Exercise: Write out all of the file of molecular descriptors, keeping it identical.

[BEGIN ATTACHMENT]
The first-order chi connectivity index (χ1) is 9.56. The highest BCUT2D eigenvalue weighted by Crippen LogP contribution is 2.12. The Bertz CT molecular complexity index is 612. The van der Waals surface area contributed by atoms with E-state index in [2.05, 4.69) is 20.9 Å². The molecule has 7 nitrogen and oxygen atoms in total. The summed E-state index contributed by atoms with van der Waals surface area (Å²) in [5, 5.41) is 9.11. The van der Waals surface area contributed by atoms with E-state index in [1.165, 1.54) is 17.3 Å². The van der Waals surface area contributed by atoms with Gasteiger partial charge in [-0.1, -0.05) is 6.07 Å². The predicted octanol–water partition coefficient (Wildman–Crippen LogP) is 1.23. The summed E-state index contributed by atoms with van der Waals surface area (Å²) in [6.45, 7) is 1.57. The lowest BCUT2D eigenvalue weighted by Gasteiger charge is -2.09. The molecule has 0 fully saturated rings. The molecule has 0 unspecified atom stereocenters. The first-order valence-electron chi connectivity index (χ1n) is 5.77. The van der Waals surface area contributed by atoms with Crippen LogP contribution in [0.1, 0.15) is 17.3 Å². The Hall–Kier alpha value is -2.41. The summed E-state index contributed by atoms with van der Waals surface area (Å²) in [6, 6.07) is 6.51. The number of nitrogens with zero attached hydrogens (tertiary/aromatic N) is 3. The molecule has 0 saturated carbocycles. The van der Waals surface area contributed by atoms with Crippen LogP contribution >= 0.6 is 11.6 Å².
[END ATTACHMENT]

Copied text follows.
The first-order chi connectivity index (χ1) is 9.56. The highest BCUT2D eigenvalue weighted by Crippen LogP contribution is 2.12. The Bertz CT molecular complexity index is 612. The van der Waals surface area contributed by atoms with E-state index in [2.05, 4.69) is 20.9 Å². The molecule has 7 nitrogen and oxygen atoms in total. The summed E-state index contributed by atoms with van der Waals surface area (Å²) in [5, 5.41) is 9.11. The van der Waals surface area contributed by atoms with E-state index in [1.165, 1.54) is 17.3 Å². The van der Waals surface area contributed by atoms with Gasteiger partial charge in [-0.1, -0.05) is 6.07 Å². The predicted octanol–water partition coefficient (Wildman–Crippen LogP) is 1.23. The summed E-state index contributed by atoms with van der Waals surface area (Å²) in [6.45, 7) is 1.57. The lowest BCUT2D eigenvalue weighted by Gasteiger charge is -2.09. The molecule has 0 fully saturated rings. The molecule has 0 unspecified atom stereocenters. The first-order valence-electron chi connectivity index (χ1n) is 5.77. The van der Waals surface area contributed by atoms with Crippen LogP contribution in [0.1, 0.15) is 17.3 Å². The Hall–Kier alpha value is -2.41. The summed E-state index contributed by atoms with van der Waals surface area (Å²) in [6, 6.07) is 6.51. The number of nitrogens with zero attached hydrogens (tertiary/aromatic N) is 3. The molecule has 0 saturated carbocycles. The van der Waals surface area contributed by atoms with Crippen LogP contribution >= 0.6 is 11.6 Å².